HC Deb 07 December 1943 vol 395 cc776-7
52. Sir L. Lyle

asked the Chancellor of the Exchequer whether the War Damage Commission still has funds in hand to meet all the cost-of-works claims; the percentage of the £200,000,000 sterling subscribed or to be subscribed by the public which has already been received; and when the Treasury undertaking to pay 50 per cent. of the cost of all money required after the £200,000,000 specified have been expended is expected to become operative?

Sir J. Anderson

My hon. Friend's Question seems to be based on a misconception of the financial structure of the War Damage Act. The Commission does not make its payments out of a fund into which contributions are paid, but out of moneys voted by Parliament. Contributions are paid into the Exchequer. The total contribution is payable in five annual instalments, the third of which became due on the 1st July, and each year's collection produces just under £40,000,000. Payments already exceed receipts.

Earl Winterton

Is my right hon. Friend aware that those of us who support the working of this Act and feel that it is a fair one, will take vigorous steps against having it upset by the hon. Member for Bournemouth (Sir L. Lyle) and others?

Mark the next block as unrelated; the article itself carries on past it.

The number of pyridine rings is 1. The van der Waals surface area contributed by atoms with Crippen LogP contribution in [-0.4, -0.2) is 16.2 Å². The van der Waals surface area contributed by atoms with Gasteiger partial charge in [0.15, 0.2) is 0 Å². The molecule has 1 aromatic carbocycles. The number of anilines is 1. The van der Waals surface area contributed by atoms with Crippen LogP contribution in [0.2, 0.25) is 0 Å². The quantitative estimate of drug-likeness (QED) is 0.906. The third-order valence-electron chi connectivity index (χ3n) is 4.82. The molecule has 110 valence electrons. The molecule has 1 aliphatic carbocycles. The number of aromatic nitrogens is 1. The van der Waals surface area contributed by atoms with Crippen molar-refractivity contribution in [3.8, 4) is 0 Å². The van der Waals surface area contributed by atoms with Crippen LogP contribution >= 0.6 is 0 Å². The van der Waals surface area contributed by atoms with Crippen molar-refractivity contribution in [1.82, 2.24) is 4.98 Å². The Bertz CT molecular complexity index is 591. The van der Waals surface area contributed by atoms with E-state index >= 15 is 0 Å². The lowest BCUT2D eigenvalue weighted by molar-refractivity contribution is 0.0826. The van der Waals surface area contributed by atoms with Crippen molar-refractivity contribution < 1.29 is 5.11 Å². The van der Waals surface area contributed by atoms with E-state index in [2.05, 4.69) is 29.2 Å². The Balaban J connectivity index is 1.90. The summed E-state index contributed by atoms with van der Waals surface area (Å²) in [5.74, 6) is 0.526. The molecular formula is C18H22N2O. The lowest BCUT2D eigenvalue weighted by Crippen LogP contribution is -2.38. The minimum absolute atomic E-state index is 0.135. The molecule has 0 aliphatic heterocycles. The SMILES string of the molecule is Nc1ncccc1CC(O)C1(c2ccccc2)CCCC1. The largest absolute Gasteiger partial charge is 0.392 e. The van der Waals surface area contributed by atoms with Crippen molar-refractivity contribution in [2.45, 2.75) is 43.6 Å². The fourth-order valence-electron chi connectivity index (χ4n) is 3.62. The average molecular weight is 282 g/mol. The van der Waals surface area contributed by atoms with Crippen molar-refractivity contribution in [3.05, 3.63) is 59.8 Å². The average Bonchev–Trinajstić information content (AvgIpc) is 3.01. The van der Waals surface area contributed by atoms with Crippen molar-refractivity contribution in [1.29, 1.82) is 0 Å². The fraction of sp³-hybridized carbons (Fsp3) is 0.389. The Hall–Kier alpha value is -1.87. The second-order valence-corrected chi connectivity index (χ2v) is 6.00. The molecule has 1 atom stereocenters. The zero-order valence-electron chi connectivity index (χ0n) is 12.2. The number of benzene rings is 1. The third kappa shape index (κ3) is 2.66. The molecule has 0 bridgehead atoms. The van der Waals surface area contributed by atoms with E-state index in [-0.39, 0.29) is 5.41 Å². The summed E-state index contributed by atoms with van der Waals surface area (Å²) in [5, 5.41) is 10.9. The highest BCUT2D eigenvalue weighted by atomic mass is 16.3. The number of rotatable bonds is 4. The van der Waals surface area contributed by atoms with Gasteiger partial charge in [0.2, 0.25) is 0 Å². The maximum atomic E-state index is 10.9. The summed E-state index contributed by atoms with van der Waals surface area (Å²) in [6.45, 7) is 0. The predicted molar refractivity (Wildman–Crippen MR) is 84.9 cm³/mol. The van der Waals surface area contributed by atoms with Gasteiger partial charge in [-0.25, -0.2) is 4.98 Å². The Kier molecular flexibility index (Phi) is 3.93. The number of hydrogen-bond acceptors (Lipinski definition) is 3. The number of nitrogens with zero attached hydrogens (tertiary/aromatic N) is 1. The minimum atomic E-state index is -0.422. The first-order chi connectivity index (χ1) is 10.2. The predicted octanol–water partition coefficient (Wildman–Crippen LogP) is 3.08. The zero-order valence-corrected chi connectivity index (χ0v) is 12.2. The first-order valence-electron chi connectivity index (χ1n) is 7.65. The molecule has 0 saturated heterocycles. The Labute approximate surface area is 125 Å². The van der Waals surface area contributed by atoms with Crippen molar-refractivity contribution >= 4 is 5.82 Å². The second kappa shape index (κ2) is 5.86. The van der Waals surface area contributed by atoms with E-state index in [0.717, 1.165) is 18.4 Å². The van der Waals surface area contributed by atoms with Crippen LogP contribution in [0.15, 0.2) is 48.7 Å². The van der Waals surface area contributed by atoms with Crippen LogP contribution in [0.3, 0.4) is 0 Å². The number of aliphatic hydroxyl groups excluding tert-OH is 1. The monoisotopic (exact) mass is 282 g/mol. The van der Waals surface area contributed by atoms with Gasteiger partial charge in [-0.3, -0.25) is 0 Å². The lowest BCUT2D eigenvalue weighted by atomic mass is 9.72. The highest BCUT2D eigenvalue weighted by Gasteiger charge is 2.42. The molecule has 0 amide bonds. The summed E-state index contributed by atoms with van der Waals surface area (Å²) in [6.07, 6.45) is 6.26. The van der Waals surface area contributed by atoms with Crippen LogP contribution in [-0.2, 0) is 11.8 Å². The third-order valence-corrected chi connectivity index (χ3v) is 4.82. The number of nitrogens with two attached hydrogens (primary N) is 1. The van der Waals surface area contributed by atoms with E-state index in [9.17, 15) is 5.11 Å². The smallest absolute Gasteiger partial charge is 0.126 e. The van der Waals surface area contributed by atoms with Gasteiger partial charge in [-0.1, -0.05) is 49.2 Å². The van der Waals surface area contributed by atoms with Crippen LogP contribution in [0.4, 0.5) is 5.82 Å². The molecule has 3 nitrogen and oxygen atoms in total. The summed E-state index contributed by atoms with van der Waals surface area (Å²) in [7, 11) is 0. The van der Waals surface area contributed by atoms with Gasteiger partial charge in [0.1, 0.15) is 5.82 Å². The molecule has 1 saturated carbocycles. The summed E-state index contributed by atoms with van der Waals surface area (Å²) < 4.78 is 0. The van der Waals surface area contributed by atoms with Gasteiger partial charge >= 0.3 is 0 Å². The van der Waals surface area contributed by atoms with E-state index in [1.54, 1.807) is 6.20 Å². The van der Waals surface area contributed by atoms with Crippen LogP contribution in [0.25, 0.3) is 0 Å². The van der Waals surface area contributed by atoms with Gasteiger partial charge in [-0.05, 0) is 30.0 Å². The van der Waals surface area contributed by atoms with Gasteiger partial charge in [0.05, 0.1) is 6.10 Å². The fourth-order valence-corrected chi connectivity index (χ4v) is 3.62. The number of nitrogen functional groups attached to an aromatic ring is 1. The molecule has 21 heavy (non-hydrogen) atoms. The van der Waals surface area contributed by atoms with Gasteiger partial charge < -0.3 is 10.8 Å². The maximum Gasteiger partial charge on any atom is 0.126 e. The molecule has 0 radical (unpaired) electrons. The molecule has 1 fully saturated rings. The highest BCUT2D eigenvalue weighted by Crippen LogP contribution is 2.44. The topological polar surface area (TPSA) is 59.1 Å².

Sir L. Lyle

I have never made any such suggestion.

53. Mr. Spearman

asked the Chancellor of the Exchequer whether he will authorise advance payments to owners of bombed houses who do not need alternative accommodation but are in financial need, and especially to those who are of an age which makes it doubtful whether they will live long enough to receive the compensation to which they are entitled after the war and who, owing to raid damage, have lost the means of borrowing on mortgage?

Sir J. Anderson

I would refer the hon. Member to the answer given to my Noble Friend the Member for the Sutton Division of Plymouth (Viscountess Astor) on 19th October last. (OFFICIAL REPORT, Vol. 392, No. 109, col. 1213.)

Mr. Spearman

Will my right hon. Friend consider those cases where the destruction of the home has resulted in great poverty and have regard to the fact that many of those who depend for their income on letting lodgings are too old to start again?

Sir J. Anderson

I have made it clear in answer to the Question to which I have referred that very careful consideration has been given to that aspect. One of the difficulties is that in the majority of cases the payment to be eventually made will not be a value payment but a cost of works payment.

Viscountess Astor

Does the right hon. Gentleman realise that there are hundreds who will never live to get any compensation at all and it is very hard on them?

Sir Irving Albery

Will my right hon. Friend further consider whether the value payment could not be made available in such cases as this instead of a cost of works payment?

Sir J. Anderson

The matter has been carefully considered in conjunction with the Chairman of the Commission, and I can assure the House that it is not from any want of sympathy that we have not seen our way to meet these cases in the manner suggested.